of for a science student. He has also studied
French and German.
Also in high school, he got a perfect score
on the nationwide Euclid math competition
and went to Sweden as a member of Canada's national team in the International
Math Olympiad.
Among Van Raamsdonk's achievements
at UBC: the highest mark in the country in
the Canadian Association of Physicists undergraduate exam and placing in the top 50
each year for four years in the William
Lowell Putnam Mathematical Competition,
an exam written by more than 2,000 of
North America's brightest students.
In his spare time. Van Raamsdonk plays
jazz on the alto saxophone or Paul Simon
songs on acoustic guitar. He also enjoys
stargazing with his home telescope.
"I haven't found anything that Mark isn't
good at," says his friend and fellow student
David Savitt. "He's even the best player on
our intramural ball hockey team (called
Limb Soup, a play on words only a mathematician would get)."
In September, Van Raamsdonk enters
the PhD program in Princeton University's
physics department.
"There's some very famous theoretical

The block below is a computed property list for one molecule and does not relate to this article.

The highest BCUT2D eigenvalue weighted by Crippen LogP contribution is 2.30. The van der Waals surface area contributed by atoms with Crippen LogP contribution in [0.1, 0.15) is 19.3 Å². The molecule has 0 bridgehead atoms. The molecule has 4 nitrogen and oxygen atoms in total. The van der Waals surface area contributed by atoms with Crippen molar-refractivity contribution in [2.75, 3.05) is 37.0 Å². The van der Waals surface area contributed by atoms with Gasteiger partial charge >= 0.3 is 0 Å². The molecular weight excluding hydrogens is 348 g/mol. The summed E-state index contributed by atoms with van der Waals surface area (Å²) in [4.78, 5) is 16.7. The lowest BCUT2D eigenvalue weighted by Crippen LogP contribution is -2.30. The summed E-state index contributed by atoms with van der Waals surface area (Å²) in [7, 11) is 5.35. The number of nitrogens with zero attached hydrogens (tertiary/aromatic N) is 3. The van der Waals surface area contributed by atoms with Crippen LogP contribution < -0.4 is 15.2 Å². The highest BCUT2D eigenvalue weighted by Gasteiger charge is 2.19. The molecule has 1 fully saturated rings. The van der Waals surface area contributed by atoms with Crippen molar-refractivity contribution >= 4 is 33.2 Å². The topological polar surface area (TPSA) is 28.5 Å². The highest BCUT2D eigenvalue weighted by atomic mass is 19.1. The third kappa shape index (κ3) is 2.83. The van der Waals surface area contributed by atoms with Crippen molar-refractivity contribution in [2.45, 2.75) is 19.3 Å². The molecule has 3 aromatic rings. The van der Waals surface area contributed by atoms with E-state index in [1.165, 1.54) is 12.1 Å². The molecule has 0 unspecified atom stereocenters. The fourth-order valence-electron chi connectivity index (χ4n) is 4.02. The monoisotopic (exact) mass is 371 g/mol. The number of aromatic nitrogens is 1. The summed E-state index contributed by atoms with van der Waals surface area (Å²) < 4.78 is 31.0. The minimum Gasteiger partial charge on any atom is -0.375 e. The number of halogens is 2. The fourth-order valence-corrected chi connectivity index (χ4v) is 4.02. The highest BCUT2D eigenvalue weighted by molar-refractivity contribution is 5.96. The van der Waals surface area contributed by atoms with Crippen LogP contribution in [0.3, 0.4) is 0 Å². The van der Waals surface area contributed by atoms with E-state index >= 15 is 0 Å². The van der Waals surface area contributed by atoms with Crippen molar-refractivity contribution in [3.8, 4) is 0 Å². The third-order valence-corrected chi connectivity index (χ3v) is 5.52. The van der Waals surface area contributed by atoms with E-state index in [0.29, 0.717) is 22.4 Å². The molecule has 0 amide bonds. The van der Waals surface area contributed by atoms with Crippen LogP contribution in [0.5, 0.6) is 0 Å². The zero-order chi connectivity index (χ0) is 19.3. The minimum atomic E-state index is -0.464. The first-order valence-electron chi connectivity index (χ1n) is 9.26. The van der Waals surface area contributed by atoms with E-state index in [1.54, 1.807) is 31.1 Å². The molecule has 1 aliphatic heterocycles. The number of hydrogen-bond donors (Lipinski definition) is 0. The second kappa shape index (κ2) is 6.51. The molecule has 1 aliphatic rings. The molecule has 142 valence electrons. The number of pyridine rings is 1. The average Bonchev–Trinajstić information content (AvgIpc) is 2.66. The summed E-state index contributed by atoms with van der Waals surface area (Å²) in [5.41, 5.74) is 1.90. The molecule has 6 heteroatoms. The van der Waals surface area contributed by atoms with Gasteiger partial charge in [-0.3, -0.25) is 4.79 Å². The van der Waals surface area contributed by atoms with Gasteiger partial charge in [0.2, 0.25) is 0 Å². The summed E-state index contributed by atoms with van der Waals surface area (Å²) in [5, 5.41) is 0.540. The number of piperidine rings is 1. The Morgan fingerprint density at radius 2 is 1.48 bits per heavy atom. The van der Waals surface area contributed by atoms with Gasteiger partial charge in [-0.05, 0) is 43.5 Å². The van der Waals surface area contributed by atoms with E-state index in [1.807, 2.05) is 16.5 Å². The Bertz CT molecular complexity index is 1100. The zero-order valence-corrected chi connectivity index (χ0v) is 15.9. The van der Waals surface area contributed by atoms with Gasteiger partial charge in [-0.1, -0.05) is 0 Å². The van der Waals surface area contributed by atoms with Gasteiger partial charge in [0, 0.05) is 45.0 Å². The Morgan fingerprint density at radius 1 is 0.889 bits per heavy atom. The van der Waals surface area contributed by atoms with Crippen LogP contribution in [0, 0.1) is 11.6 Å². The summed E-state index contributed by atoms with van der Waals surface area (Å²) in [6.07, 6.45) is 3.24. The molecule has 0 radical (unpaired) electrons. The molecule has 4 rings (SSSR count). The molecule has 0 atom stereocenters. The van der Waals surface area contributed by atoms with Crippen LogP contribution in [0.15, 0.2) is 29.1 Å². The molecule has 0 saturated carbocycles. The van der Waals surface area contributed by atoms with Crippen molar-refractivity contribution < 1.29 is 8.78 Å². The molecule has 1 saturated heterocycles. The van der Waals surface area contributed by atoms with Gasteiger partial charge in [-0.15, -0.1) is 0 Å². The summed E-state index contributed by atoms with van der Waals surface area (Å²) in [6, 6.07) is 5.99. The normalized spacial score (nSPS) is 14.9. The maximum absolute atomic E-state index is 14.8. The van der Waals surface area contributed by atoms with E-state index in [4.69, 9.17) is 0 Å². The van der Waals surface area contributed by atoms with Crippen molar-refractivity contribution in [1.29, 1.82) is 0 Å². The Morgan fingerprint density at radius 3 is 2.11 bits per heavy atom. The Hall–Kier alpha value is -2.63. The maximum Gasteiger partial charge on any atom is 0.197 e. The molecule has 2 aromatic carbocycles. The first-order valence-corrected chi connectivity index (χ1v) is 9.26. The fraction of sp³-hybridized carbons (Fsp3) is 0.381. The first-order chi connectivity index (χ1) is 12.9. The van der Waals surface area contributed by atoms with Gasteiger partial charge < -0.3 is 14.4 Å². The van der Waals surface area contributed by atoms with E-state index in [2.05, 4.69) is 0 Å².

physicists at Princeton," he said. "I think
they have the best faculty for me."
- Gavin Wilson, Staff writer
Drugs and sports don't usually mix, except in Lawrence Varga's case.
For the past four years the UBC rower has
successfully balanced a rigorous training
schedule with his studies, earning him B.C.
and Canadian championship wins and a
BSc in Pharmacy.
"I believe that my athletic interests helped
me in my academic career," Varga said.
"Despite nodding off in the classroom the
odd time, I think a healthy body does lead to
a healthy mind."
As a UBC undergraduate, a typical day
for Varga began at 5:30 a.m. A two- or three-
hour training session at Burnaby Lake was
followed by a day of lectures, then weight
training at the gym for a few more hours
before hitting the books.
It's a schedule Varga maintained six days
a week, not unusual for a multi-medal winner and member of B.C.'s men's elite eight
team that took top spot at last year's Canadian Henley Regatta.
Varga and his fellow UBC rowers also
competed in the English Henley Regatta in
London last summer.
One of the biggest challenges he faced
rowing for the university was the amount of